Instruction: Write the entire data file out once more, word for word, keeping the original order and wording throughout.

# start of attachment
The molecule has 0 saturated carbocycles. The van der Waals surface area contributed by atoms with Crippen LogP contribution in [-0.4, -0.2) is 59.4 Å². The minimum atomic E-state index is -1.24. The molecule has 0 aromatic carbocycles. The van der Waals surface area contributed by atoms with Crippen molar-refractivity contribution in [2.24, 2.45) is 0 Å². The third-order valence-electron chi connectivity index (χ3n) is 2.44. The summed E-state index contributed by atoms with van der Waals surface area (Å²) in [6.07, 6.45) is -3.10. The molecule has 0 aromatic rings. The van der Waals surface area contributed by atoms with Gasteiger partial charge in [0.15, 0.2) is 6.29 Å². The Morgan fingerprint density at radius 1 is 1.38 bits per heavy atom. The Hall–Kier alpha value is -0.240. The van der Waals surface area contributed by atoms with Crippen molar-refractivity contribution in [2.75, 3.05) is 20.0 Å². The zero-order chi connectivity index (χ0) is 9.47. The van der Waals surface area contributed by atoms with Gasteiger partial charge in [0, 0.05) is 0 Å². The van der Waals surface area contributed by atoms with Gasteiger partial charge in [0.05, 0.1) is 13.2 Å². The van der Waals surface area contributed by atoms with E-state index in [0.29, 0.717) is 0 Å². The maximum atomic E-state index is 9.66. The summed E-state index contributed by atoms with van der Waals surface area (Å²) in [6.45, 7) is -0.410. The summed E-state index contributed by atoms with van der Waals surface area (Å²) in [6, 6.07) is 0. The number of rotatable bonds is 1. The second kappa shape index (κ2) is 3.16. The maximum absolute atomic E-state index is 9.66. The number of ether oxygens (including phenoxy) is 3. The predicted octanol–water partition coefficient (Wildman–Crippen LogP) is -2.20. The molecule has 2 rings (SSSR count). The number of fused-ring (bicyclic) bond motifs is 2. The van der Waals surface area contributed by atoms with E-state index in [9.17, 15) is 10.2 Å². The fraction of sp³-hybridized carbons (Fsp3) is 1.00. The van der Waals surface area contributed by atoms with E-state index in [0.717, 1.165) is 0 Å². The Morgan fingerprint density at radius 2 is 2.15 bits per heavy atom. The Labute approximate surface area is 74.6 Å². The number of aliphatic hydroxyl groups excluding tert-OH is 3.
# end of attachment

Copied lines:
The molecule has 0 saturated carbocycles. The van der Waals surface area contributed by atoms with Crippen LogP contribution in [-0.4, -0.2) is 59.4 Å². The minimum atomic E-state index is -1.24. The molecule has 0 aromatic carbocycles. The van der Waals surface area contributed by atoms with Crippen molar-refractivity contribution in [2.24, 2.45) is 0 Å². The third-order valence-electron chi connectivity index (χ3n) is 2.44. The summed E-state index contributed by atoms with van der Waals surface area (Å²) in [6.07, 6.45) is -3.10. The molecule has 0 aromatic rings. The van der Waals surface area contributed by atoms with Gasteiger partial charge in [0.15, 0.2) is 6.29 Å². The Morgan fingerprint density at radius 1 is 1.38 bits per heavy atom. The Hall–Kier alpha value is -0.240. The van der Waals surface area contributed by atoms with Crippen molar-refractivity contribution in [2.75, 3.05) is 20.0 Å². The zero-order chi connectivity index (χ0) is 9.47. The van der Waals surface area contributed by atoms with Gasteiger partial charge in [0, 0.05) is 0 Å². The van der Waals surface area contributed by atoms with Gasteiger partial charge in [0.05, 0.1) is 13.2 Å². The van der Waals surface area contributed by atoms with E-state index in [0.29, 0.717) is 0 Å². The maximum atomic E-state index is 9.66. The summed E-state index contributed by atoms with van der Waals surface area (Å²) in [6.45, 7) is -0.410. The summed E-state index contributed by atoms with van der Waals surface area (Å²) in [6, 6.07) is 0. The number of rotatable bonds is 1. The second kappa shape index (κ2) is 3.16. The maximum absolute atomic E-state index is 9.66. The number of ether oxygens (including phenoxy) is 3. The predicted octanol–water partition coefficient (Wildman–Crippen LogP) is -2.20. The molecule has 2 rings (SSSR count). The number of fused-ring (bicyclic) bond motifs is 2. The van der Waals surface area contributed by atoms with E-state index in [9.17, 15) is 10.2 Å². The fraction of sp³-hybridized carbons (Fsp3) is 1.00. The van der Waals surface area contributed by atoms with E-state index in [0.717, 1.165) is 0 Å². The Morgan fingerprint density at radius 2 is 2.15 bits per heavy atom. The Labute approximate surface area is 74.6 Å². The number of aliphatic hydroxyl groups excluding tert-OH is 3.